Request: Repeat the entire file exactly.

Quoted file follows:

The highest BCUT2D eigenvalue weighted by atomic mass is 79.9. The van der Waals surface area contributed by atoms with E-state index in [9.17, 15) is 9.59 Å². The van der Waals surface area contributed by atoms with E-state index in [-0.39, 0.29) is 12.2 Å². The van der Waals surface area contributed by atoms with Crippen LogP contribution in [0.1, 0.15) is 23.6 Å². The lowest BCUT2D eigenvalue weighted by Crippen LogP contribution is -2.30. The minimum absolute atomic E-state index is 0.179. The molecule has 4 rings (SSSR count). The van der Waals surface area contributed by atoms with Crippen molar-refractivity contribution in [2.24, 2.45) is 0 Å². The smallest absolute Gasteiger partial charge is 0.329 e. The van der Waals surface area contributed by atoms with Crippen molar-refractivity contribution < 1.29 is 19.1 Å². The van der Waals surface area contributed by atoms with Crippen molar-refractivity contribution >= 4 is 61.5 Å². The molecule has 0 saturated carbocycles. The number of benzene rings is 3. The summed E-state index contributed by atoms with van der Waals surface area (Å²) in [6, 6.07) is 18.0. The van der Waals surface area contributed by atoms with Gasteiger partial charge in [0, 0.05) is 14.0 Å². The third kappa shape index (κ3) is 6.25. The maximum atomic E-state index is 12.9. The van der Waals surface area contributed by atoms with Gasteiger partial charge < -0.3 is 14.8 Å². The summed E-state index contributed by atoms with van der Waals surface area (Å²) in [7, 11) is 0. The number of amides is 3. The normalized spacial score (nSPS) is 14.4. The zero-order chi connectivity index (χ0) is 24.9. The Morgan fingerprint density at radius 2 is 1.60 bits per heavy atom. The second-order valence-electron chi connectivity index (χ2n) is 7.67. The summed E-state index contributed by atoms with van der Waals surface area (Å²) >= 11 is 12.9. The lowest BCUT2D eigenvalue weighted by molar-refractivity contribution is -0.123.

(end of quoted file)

The highest BCUT2D eigenvalue weighted by atomic mass is 79.9. The van der Waals surface area contributed by atoms with E-state index in [9.17, 15) is 9.59 Å². The van der Waals surface area contributed by atoms with E-state index in [-0.39, 0.29) is 12.2 Å². The van der Waals surface area contributed by atoms with Crippen LogP contribution in [0.1, 0.15) is 23.6 Å². The lowest BCUT2D eigenvalue weighted by Crippen LogP contribution is -2.30. The minimum absolute atomic E-state index is 0.179. The molecule has 4 rings (SSSR count). The van der Waals surface area contributed by atoms with Crippen molar-refractivity contribution in [2.24, 2.45) is 0 Å². The smallest absolute Gasteiger partial charge is 0.329 e. The van der Waals surface area contributed by atoms with Crippen molar-refractivity contribution < 1.29 is 19.1 Å². The van der Waals surface area contributed by atoms with Crippen molar-refractivity contribution >= 4 is 61.5 Å². The molecule has 0 saturated carbocycles. The number of benzene rings is 3. The summed E-state index contributed by atoms with van der Waals surface area (Å²) in [6, 6.07) is 18.0. The van der Waals surface area contributed by atoms with Gasteiger partial charge in [0, 0.05) is 14.0 Å². The third kappa shape index (κ3) is 6.25. The maximum atomic E-state index is 12.9. The van der Waals surface area contributed by atoms with Gasteiger partial charge < -0.3 is 14.8 Å². The summed E-state index contributed by atoms with van der Waals surface area (Å²) in [7, 11) is 0. The number of amides is 3. The normalized spacial score (nSPS) is 14.4. The zero-order chi connectivity index (χ0) is 24.9. The Morgan fingerprint density at radius 2 is 1.60 bits per heavy atom. The second-order valence-electron chi connectivity index (χ2n) is 7.67. The summed E-state index contributed by atoms with van der Waals surface area (Å²) >= 11 is 12.9. The lowest BCUT2D eigenvalue weighted by molar-refractivity contribution is -0.123.